BG: Music & SFX Libraries

In the last couple of years there’s been an explosion in the music and sound effects libraries industry. There’s more variety and a higher caliber of music and sound effects than ever before.

Unlike many services these days, where asking for a customized product is like asking for a slice of the moon on a cracker, sound library producers take pride in their ability to give the consumer personal, and often custom-tailored works. This buyer’s guide will introduce you to what you need to know about licensing professional music for your productions.

Licensing

Remember, whenever you use music created by someone other than yourself, you need to obtain permission from the holder of the copyright. Like any good legal transaction, this requires money and red tape. But wait! The music libraries in this grid were designed to make this process as easy as possible. There are three common types of licenses, each with their own benefits and drawbacks.

  • Buyout license (Also known as royalty-free):

    This is one of the most common types of music license. It’s a one-time flat-fee license that gives the user unlimited use of the selections. While many companies refer to this as a lifetime agreement, there is technically a 99-year limitation on this license. But hey, will you really be needing it 100 years from now? As with all the other licenses, the music is non-transferable, so you can’t lend it to a friend.

    Many people enjoy this type of license because of its simplicity. There are no additional fees to worry about and after signing the initial agreement, there’s no more paperwork. Unless you use lots and lots of music, this is a great way to go. Some people, mostly pros making commercials for TV, feel limited by this arrangement because they have a need for more music. For this group of producers, the other licenses may work better.

  • Annual blanket:

    This license allows the customers to use a wide array of music or sound effects as much as they want for one year. The videographers receive new music throughout the year as it becomes available, just as if they had joined a record club. Some companies offer two and three year agreements at discounted rates. Prices on annual blanket licenses vary greatly depending on the quantity of music. For example, all of Production Garden’s music comes with the option of either buyout or blanket license options. You can pay from $59 to $95 per disk for a buyout license or $1495 for an annual blanket fee. The annual blanket fee allows access to over twenty-two disks from their G Series 100 Library. This costs nearly half what it would cost to purchase a buyout license for the entire library.

    Likewise, Narrator Tracks, which describes their music as specifically designed for video producers, has both types of licenses. For $100 you can have unlimited rights to the music on a single disk, or pay $299 and get use of the entire library for one year. Annual blanket licenses require paperwork each time you use a track.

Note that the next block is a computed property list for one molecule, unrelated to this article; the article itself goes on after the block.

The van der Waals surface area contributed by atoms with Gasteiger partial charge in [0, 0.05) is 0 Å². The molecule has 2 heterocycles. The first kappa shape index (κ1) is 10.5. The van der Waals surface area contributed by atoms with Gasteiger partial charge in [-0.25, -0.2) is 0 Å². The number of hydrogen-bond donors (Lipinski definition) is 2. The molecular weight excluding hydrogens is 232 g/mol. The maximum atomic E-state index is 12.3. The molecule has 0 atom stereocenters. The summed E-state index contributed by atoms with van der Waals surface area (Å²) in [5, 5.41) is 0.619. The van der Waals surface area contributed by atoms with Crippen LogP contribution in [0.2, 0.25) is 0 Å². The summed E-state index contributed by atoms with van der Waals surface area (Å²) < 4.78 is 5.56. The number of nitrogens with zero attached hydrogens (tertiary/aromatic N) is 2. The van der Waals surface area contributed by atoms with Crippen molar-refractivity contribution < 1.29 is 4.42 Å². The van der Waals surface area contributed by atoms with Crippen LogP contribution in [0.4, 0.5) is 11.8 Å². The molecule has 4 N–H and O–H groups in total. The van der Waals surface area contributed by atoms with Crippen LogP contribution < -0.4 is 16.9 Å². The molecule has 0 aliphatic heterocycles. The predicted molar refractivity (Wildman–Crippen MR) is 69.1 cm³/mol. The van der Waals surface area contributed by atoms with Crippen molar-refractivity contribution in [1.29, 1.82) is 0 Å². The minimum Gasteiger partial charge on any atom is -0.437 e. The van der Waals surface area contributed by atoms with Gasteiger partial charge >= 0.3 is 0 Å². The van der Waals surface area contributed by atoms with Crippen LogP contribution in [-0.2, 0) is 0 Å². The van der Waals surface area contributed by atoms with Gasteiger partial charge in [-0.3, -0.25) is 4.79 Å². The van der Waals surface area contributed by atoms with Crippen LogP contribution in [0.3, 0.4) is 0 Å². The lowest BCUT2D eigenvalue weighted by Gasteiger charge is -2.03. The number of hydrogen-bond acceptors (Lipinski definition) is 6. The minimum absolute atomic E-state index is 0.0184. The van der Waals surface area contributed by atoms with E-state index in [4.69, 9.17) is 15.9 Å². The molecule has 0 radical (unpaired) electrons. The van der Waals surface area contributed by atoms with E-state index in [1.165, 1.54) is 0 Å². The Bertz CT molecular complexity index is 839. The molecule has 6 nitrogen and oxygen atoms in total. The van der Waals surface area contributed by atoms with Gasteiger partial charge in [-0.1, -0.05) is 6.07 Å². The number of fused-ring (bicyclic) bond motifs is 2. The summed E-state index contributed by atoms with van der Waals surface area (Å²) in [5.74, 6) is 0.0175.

• Per-use License:

    Also known as a needle drop or more recently, a Laser drop, this license allows you to lease one or more tracks for a one-time use in a single project.

    On average, the cost, is about $70 per minute. This type of license is handy for someone who doesn’t want to purchase an entire library or disk but has found the perfect track for a particular piece.

    The Rights

    When you license music, there are three basic rights that allow different usage. They are mechanical, synchronization and public performance rights. The mechanical right lets you re-record the music. The synchronization right is a fancy way of saying you can use the music in your video. And the public performance (or broadcast) right allows you to play the work on television, radio, cable or in front of a paying audience. Some production companies, like Creative Support Services, provide you with all three rights at no additional charge. Others price them independently, charging more for performance rights. Non-broadcast producers — like event videographers and hobbyists — pay considerably less than major producers.

    Unique to the Industry

    The music and sound effects production companies are a very flexible crowd. Whether or not they can touch their own toes, many of them will bend over backwards to get you what you want at a reasonable price. They can be flexible when it comes to price because there are many variables that determine cost: license type, quantity, multiple disk discounts, length, etc. For more detailed pricing, check out the manufacturers’ Web sites or call them. If you use the Web listen to their downloadable samples.

    There is no denying the power that music can have on a video. With such a huge selection, it’s a great time to invest in some professional sounds for your videos.

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